Help! Please Register

  The Fungi

  Image Bank
  Lecture Bank
  Video Bank






  MIC Database

  Education &

  Good Books
  Events Calendar

  About Us

  Our Mission
  Editorial Board
  Editorial Staff
  Legal Stuff
  Privacy Policy

  The Fungi

  Image Bank
  Lecture Bank
  Video Bank

This page updated:
1/27/2007 9:23:00 AM

DoctorFungus - All Rights Reserved © 2007 Copyright
& Privacy Policy

Site built and designed for doctorfungus by Webillustrated

You are here: The Fungi > Descriptions >

Aspergillus versicolor
(Vuillemin) Tiraboschi, 1926

Macroscopic morphology

Colonies on potato dextrose agar at 25°C are variously colored (versicolored) and may range from very pale green, to greenish-beige, pinkish-green, salmon green, or dark green. Reverse is reddish to uncolored. Exudate, when present, is pink to reddish-brown. The growth rate is slow to moderate.

Microscopic morphology

Hyphae are septate and hyaline. Conidial heads are biseriate and loosely radiate. Conidiophores measure 120-700 µm in length, are hyaline to pale brown, smooth-walled and brittle (can see where many have "snapped off"). Vesicles are small (approximately 9-16 µm in diameter) and variably shaped, with metulae and phialides covering most of the vesicle. Reduced conidial structures resembling those seen in Penicillium species are common. Conidia measure 2.5-3 µm in diameter, are globose, and may be fine to distinctly roughened. Globose Hülle cells may also be present. Restricted growth at 35°C [531, 1215, 1875, 2202].

Special notes

Aspergillus versicolor has been reported as an agent of cutaneous disease, [800], onychomycosis[2247], otomycosis [521, 1972], osteomyelitis[1359], pulmonary disease[1051], and a mycetoma-like granuloma in a horse[1177]. Its mycotoxin, sterigmatocystin, has been studied in foodstuffs[1738, 1892] and in damp indoor environments[669].

FTL* in vitro susceptibility data

0.5 µg/ml=1 0.03 µg/ml=1 0.125 µg/ml=1 0.25 µg/ml=2 0.03 µg/ml=1 16 µg/ml=1
1.0 µg/ml=1 0.06 µg/ml=2 0.25 µg/ml=1 0.5 µg/ml=3   >64 µg/ml=9
2.0 µg/ml=5 0.25 µg/ml=1 0.5 µg/ml=3 1.0 µg/ml=2    
4.0 µg/ml=1 4.0 µg/ml=1 1.0 µg/ml=2 2.0 µg/ml=2    
8.0 µg/ml=1 32 µg/ml=1 4.0 µg/ml=1      
  >64 µg/ml=1        

Drug/N AMB/9 CAS/7 ITRA/8 VORI/9
MIC Range 0.5-8.0 0.03>64 0.125-1.0 0.25-2.0
MIC50 2.0 0.25 0.5 0.5
* Fungus Testing Laboratory unpublished data (NCCLS M38-A)





Biseriate fruiting heads
Biseriate fruiting heads


521. De Amicis, E. 1950. Clinical, mycological and pathogenic observations on three cases of otomycosis with Aspergillus versicolor. Boll Mal Orecch Gola Naso. 68:278-325.

531. de Hoog, G. S., J. Guarro, J. Gene, and M. J. Figueras. 2000. Atlas of Clinical Fungi, 2nd ed, vol. 1. Centraalbureau voor Schimmelcultures, Utrecht, The Netherlands.

669. Engelhart, S., A. Loock, D. Skutlarek, H. Sagunski, A. Lommel, H. Farber, and M. Exner. 2002. Occurrence of toxigenic Aspergillus versicolor isolates and sterigmatocystin in carpet dust from damp indoor environments. Appl Environ Microbiol. 68:3886-90.

800. Galimberti, R., A. Kowalczuk, I. H. Parra, M. G. Ramos, and V. Flores. 1998. Cutaneous aspergillosis: a report of six cases. Brit J Dermatol. 139:522-526.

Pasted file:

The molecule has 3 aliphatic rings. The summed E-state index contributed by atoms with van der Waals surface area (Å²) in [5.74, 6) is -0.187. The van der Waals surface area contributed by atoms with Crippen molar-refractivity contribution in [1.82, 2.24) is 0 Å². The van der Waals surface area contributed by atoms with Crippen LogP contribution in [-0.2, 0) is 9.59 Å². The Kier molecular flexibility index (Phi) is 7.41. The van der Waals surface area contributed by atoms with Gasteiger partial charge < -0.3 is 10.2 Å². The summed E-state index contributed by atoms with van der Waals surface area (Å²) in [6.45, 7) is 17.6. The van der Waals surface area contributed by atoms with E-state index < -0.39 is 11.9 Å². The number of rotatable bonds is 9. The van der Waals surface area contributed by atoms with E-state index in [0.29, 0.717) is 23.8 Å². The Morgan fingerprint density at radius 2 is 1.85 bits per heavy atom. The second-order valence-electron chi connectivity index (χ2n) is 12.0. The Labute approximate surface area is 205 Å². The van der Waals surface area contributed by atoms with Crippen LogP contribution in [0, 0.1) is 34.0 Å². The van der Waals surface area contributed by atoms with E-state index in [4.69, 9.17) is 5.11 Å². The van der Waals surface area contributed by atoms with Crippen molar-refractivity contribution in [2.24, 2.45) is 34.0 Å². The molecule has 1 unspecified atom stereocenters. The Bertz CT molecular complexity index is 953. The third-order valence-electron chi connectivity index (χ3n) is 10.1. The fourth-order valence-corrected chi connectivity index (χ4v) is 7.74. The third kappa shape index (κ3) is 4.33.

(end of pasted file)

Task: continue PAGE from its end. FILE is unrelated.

1051. Hodgson, M. J., P. Morey, W. Y. Leung, L. Morrow, D. Miller, B. B. Jarvis, H. Robbins, J. F. Halsey, and E. Storey. 1998. Building-associated pulmonary disease from exposure to Stachybotrys chartarum and Aspergillus versicolor. J Occup Environ Med. 40:241-9.

1177. Keegan, K. G., C. L. Dillavou, S. E. Turnquist, and W. H. Fales. 1995. Subcutaneous mycetoma-like granuloma in a horse caused by Aspergillus versicolor. J Vet Diagn Invest. 7:564-7.

1215. Klich, M. A., and J. I. Pitt. 1988. A Laboratory Guide to Common Aspergillus Species and their Teleomorphs. Commonwealth Scientific and Industrial Research Organization, North Ryde, New South Wales, Australia.

1359. Liu, Z., T. Hou, Q. Shen, W. Liao, and H. Xu. 1995. Osteomyelitis of sacral spine caused by Aspergillus versicolor with neurologic deficits. Chin Med J (Engl). 108:472-5.

1738. Paul, P., and V. Thurm. 1979. Hygienic significance of sterigmatocystin in vegetable foods. 2. Production of sterigmatocystin by Aspergillus versicolor. Nahrung. 23:117-20.

1875. Raper, K. B., and D. I. Fennell. 1965. The genus Aspergillus. Williams & Wilkins, Baltimore.

1892. Reiss, J. 1976. Mycotoxins in foodstuffs. VI. Formation of sterigmatocystin in bread by Aspergillus versicolor. Z Lebensm Unters Forsch. 160:313-9.

1972. Rotoli, M., G. Sascaro, and S. Cavalieri. 2001. Aspergillus versicolor infection of the external auditory canal successfully treated with terbinafine. Dermatology. 202:143.

2202. Sutton, D. A., A. W. Fothergill, and M. G. Rinaldi (ed.). 1998. Guide to Clinically Significant Fungi, 1st ed. Williams & Wilkins, Baltimore.

2247. Torres-Rodriguez, J. M., N. Madrenys-Brunet, M. Siddat, O. Lopez-Jodra, and T. Jimenez. 1998. Aspergillus versicolor as cause of onychomycosis: report of 12 cases and susceptibility testing to antifungal drugs. J Eur Acad Dermatol Venereol. 11:25-31.

  Home | Image Bank | Lecture Bank | Knowledgebase | Site Map | Contact Us |
The Fungi | Mycoses | Drugs |
Laboratory | Education & Tools | About Us